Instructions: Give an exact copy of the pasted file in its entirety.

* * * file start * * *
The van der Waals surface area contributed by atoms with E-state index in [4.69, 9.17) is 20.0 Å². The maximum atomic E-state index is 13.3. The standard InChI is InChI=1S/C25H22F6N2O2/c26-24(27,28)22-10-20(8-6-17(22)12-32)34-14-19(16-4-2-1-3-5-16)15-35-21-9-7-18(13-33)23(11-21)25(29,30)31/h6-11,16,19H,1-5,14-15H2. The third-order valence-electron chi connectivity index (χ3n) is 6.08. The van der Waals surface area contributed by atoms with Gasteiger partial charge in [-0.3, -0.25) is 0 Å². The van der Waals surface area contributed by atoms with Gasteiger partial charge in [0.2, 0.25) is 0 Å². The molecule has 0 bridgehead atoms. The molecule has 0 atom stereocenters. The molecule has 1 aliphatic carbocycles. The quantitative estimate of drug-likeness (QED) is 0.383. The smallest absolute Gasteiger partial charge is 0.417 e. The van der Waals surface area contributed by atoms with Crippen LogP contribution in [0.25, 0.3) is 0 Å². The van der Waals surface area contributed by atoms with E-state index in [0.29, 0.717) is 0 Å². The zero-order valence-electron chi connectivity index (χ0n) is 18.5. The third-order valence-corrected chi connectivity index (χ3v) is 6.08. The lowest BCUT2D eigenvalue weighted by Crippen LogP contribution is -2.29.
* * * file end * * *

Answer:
The van der Waals surface area contributed by atoms with E-state index in [4.69, 9.17) is 20.0 Å². The maximum atomic E-state index is 13.3. The standard InChI is InChI=1S/C25H22F6N2O2/c26-24(27,28)22-10-20(8-6-17(22)12-32)34-14-19(16-4-2-1-3-5-16)15-35-21-9-7-18(13-33)23(11-21)25(29,30)31/h6-11,16,19H,1-5,14-15H2. The third-order valence-electron chi connectivity index (χ3n) is 6.08. The van der Waals surface area contributed by atoms with Gasteiger partial charge in [-0.3, -0.25) is 0 Å². The van der Waals surface area contributed by atoms with Gasteiger partial charge in [0.2, 0.25) is 0 Å². The molecule has 0 bridgehead atoms. The molecule has 0 atom stereocenters. The molecule has 1 aliphatic carbocycles. The quantitative estimate of drug-likeness (QED) is 0.383. The smallest absolute Gasteiger partial charge is 0.417 e. The van der Waals surface area contributed by atoms with Crippen LogP contribution in [0.25, 0.3) is 0 Å². The van der Waals surface area contributed by atoms with E-state index in [0.29, 0.717) is 0 Å². The zero-order valence-electron chi connectivity index (χ0n) is 18.5. The third-order valence-corrected chi connectivity index (χ3v) is 6.08. The lowest BCUT2D eigenvalue weighted by Crippen LogP contribution is -2.29.